Conductor, pianist, composer, and educator Jim Stopher seeks to bring high-quality, affordable live classical music to Marinites
KENTFIELD, CA—This fall, College of Marin welcomed Jim Stopher as a new full-time instructor in the Music Department. Saturday he makes his debut as music director of the College of Marin Symphony Orchestra (COMSO) as they perform some of Mozart’s most inspired piano music for full orchestra, adapted by Tchaikovsky. Concert highlights also include music by Anderson and Brahms, as well as Schubert’s sublime “Unfinished” Symphony. In addition to his role directing COMSO, Stopher teaches a variety of music classes at COM that cover ear training for music majors and offerings for students who are eager to learn about classical music or music fundamentals.
Stopher recently completed four seasons with the Joliet Symphony Orchestra (JSO). During his time with the JSO, Stopher increased the orchestra's size, tripled the audience, doubled the number of performances, and elevated musical standards to become the area's top instrumental ensemble. Under Stopher's leadership, the JSO received grants from the city of Joliet, had repeat invitations to perform at the historic Rialto Square Theater, and began "Music on a Mission," a project in which orchestra members engage with local organizations, schools, and businesses through performance and volunteerism.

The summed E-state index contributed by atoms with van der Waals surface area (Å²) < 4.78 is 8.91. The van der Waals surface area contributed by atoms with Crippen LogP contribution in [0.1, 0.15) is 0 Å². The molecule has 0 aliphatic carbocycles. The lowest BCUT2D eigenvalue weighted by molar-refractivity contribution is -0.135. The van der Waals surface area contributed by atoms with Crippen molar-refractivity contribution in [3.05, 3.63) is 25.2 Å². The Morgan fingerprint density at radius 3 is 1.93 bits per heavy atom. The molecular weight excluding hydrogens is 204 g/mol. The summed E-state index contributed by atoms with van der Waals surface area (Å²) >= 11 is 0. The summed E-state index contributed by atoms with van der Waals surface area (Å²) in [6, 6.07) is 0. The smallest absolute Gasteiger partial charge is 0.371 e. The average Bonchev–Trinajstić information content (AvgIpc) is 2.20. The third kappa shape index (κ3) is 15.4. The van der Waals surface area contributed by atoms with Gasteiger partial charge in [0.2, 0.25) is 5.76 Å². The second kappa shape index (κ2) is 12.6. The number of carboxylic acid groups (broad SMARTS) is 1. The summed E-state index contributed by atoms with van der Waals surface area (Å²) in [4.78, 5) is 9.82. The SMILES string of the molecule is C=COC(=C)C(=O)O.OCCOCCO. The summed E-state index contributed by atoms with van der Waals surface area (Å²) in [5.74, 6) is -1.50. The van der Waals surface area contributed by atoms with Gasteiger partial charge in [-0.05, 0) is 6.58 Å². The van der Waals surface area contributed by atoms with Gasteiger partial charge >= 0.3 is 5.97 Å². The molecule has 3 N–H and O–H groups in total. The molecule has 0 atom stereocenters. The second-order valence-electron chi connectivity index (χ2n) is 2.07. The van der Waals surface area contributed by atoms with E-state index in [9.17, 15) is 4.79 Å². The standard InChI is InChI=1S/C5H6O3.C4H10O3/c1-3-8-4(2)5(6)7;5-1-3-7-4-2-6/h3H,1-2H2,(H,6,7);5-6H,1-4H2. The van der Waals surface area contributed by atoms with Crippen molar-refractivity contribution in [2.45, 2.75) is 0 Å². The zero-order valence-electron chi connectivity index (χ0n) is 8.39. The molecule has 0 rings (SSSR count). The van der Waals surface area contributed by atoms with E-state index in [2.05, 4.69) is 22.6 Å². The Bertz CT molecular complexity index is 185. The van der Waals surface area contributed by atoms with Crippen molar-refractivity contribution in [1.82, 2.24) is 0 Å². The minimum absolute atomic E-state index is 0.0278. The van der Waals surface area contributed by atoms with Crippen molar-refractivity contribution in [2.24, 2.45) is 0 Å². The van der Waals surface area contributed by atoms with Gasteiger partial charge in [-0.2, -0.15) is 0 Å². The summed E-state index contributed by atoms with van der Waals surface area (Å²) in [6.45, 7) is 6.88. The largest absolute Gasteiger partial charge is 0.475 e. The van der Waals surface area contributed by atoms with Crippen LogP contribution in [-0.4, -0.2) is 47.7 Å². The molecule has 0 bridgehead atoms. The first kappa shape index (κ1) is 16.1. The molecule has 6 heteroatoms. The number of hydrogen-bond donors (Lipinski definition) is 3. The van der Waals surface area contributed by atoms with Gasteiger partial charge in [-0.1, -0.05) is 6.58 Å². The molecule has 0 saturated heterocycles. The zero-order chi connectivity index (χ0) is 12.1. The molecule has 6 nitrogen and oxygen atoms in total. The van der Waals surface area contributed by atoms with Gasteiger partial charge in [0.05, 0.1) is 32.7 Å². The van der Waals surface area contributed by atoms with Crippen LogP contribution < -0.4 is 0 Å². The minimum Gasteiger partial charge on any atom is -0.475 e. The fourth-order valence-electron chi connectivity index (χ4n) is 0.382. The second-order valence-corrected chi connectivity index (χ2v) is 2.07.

Looking forward to this upcoming performance, he is hopeful that students, faculty, staff, and the Marin community will attend. “It’s a great way to take in some artful entertainment right after finals are over,” said Stopher.
A graduate of the Peabody Conservatory, Stopher studied with Gustav Meier, Markand Thakar, and Marin Alsop. Among his professional achievements, he is a winner of the International Conductors' Workshop and Competition, and has also been honored by the Conductors' Guild as a finalist for its biennial Thelma E. Robinson award. Stopher has served as cover conductor with Baltimore Symphony Orchestra for Marin Alsop, Robert Spano, and Gunther Herbig, and has participated in master classes with Kenneth Kiesler, Carl Topilow, and Donald Thulean. Prior to his enrollment at Peabody, Stopher earned a master of music degree under Thomas Cockrell at the University of Arizona, where he held a fellowship, directed the University Philharmonic, and was assistant conductor of the Arizona Symphony.
Committed to new music, Stopher has given many world premieres as conductor and pianist. With the Baltimore-based Figaro Project, he led performances of three groundbreaking new opera commissions. Stopher studied music theory and composition at Harvard University, and is an active composer whose works have been performed by the Sebastian Chamber Orchestra, the Navitas String Quartet, and the Harvard Group for New Music.
WHAT: Mozart Meets Tchaikovsky
WHEN: Saturday, December 12, at 7:30 p.m.
WHERE: Performing Arts Building, James Dunn Theatre
Suggested donation: $10 adults, $5 COM employees, students, retirees, alumni
Brahms: Hungarian Dances nos. 1, 3, and 5
Schubert: Symphony no. 8, “Unfinished”
Anderson: Sleigh Ride